Systemizing Human Rights within Investment Arbitration

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Abstract

International Investment Law and International Human Rights Law are two distinct branches of public international law. Though they are distinct in nature, the two fields are very much intertwined; a number of human rights issues might be brought to the forefront during the course of a foreign investment relationship between the foreign investor and the investment host state. For example, the foreign investor may be entitled to human rights protections from the actions of the host state, or conversely, the foreign investor might violate human rights within the territory of the host state during the course of the investment. Consequently, issues pertaining to corporate social responsibility and human rights are increasingly important within investor-State arbitration cases, either within the claims themselves or in the investment treaty awards. If a dispute does arise, the investor may have a number of options when it comes to dispute resolution. Of course, the investor may be able to utilize the national courts of the investment host state in order to seek redress. However, from the investor’s point of view, this may not be desirable due to concerns regarding potential impartiality on the part of the host state judiciary. Additionally, on a basic level, a foreign investor will always be at a disadvantage in a court that is not within his or her home state, due to potential language and cultural barriers. Thus, settlement of an investment dispute through the national courts of the investment host state may not be desirable from the investor’s perspective.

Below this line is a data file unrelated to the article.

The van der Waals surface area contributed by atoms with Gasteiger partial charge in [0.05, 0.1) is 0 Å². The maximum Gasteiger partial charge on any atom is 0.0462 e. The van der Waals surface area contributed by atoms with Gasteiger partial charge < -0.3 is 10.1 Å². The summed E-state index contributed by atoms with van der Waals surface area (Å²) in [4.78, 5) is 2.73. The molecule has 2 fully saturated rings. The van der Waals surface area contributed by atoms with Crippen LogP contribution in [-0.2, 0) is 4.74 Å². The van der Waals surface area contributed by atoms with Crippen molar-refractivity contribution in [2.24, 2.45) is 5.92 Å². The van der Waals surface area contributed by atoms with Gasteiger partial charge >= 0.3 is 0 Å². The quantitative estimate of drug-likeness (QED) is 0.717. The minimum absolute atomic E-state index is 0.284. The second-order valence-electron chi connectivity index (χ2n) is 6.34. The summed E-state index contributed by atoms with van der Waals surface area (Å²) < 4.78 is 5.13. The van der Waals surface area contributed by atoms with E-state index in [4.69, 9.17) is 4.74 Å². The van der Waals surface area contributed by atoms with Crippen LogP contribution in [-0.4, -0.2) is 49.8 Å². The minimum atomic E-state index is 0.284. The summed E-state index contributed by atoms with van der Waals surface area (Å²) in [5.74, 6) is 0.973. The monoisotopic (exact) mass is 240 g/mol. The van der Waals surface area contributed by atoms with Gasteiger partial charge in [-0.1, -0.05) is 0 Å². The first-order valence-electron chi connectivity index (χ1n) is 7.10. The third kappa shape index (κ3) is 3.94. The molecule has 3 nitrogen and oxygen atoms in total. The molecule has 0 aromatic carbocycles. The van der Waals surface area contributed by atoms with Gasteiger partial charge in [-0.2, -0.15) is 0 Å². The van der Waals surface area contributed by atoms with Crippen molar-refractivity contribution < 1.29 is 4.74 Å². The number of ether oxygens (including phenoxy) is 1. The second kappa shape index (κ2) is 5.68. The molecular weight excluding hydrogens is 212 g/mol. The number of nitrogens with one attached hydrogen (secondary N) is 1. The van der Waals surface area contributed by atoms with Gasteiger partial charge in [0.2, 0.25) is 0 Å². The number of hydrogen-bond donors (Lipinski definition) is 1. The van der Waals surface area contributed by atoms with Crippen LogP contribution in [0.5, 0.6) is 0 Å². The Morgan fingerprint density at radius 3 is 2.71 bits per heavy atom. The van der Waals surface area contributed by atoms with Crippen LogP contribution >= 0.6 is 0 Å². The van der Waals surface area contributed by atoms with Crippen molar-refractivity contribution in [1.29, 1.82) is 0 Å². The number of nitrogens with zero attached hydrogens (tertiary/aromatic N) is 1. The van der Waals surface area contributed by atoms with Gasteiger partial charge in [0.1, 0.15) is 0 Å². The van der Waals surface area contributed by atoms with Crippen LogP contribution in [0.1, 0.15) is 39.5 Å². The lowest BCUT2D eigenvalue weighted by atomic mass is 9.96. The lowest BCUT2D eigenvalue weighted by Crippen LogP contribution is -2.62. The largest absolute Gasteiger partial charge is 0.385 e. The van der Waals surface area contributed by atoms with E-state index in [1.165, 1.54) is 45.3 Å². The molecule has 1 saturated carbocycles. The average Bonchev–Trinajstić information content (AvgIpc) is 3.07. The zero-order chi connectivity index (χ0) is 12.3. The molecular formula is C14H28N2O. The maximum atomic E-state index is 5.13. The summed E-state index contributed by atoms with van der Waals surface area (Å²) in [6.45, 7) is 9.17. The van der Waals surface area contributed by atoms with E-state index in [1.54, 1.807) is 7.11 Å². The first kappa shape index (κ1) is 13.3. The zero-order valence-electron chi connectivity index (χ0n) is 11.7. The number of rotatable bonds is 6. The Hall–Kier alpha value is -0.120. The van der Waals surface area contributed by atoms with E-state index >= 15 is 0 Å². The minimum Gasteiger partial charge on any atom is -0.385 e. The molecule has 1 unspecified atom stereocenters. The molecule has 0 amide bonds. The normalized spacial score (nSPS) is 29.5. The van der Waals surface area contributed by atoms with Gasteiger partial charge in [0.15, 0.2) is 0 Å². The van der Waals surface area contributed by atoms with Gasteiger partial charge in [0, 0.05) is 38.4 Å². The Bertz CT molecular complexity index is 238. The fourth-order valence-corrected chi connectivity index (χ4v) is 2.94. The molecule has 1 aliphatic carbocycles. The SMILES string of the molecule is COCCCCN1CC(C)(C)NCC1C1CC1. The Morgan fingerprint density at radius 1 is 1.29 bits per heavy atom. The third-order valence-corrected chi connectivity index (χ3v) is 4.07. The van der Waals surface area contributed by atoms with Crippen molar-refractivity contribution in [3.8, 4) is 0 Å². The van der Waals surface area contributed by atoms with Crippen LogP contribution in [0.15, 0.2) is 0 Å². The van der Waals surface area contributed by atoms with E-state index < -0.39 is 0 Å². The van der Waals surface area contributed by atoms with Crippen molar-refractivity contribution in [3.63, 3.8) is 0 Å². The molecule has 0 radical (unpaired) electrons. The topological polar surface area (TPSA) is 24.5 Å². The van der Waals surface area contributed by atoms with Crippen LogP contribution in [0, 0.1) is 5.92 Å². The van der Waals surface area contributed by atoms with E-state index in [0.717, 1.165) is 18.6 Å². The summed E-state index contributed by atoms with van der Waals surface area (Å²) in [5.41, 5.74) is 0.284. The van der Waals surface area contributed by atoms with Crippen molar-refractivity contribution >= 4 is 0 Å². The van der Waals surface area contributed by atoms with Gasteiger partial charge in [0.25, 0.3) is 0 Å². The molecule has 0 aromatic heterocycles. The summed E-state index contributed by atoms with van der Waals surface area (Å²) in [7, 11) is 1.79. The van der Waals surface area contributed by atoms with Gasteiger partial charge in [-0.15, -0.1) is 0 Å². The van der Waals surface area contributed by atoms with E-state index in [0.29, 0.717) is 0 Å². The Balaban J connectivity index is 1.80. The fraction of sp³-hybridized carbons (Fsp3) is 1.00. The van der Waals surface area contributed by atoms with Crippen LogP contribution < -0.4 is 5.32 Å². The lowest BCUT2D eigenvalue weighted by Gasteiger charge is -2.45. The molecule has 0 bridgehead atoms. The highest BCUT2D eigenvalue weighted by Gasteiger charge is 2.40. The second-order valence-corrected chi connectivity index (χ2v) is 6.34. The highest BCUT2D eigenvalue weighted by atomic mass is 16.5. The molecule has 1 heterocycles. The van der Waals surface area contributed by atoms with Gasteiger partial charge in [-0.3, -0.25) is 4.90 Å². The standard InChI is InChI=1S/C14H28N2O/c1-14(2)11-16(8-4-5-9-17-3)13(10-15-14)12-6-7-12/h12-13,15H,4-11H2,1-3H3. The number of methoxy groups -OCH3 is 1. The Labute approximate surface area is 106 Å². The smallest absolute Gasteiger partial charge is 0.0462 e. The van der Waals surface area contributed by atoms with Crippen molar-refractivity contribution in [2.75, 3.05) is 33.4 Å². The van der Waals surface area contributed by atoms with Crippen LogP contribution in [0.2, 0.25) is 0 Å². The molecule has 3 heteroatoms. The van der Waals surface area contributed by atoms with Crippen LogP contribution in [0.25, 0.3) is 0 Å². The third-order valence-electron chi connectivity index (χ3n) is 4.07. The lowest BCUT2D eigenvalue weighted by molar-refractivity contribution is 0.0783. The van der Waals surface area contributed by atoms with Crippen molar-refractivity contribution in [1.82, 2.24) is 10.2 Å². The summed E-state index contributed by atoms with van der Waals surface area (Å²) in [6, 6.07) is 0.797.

Bibliographical metadata

Original languageEnglish
JournalAmerican Review of International Arbitration
Volume28
Issue number4
Publication statusPublished - Nov 2017

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